Exercise · Survival program
The photos from this documentary series are compelling. The other day I was walking through Bethnal Green and one can get a clear sense of the tenements and the streets as holding a wiff of the past. The area has become gentrified and at the same time it still maintains this sense of poverty and run down neglect. It’s as if over the last four decades certain things have definitely shifted, but others have not. The multicultural nature of the east end really stands out but there does not appear to be racial tension. Compared to the city where clearly investment money has been pouring in, the east end which is located only twenty minutes away seems positively another world.
These images have a real visual impact. One notices that reactions come up looking at them. This was my era. I grew up on the periphery of London in the 70’s and although have no memories of poverty as such, I am told that we lived through some of this. There is enough said in the photos I feel for there to be little need of a commentary or caption.
The images summon up feelings of ‘just getting by’ and parents doing what they can to give their children a head start but also knowing that their prospects are slim.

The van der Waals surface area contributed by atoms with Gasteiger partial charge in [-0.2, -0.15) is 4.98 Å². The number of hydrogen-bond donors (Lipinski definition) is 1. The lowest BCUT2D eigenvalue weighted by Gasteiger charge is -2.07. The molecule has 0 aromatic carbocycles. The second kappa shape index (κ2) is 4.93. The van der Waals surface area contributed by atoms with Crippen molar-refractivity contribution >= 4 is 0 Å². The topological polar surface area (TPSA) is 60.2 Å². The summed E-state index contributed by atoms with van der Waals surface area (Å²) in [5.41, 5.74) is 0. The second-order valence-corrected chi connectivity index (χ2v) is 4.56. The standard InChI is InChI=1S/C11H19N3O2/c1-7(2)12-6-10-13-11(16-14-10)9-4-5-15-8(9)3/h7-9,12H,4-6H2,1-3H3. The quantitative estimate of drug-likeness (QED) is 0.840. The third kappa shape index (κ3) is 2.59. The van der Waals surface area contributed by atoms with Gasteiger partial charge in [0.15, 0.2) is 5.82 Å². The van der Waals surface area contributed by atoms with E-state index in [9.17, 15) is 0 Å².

It is also curios to see that the nature of history is cyclical. In many cases it seems incredible to witness for example, several reasonably well dressed people drinking on the streets. Passing cold nights out in the open must be one of the worst experiences a person can have. This social issue still seems to be as alive as ever. The theme of racial tension, whilst not one that I personally witness, is evidently still an alive topic today, especially with much talk of Brexit and boarder separation. The common themes of the 20th century still seem alive albeit in different forms.
I image that these images did give rise to social change, but I questions wether these types of classical documents would have the same impact today?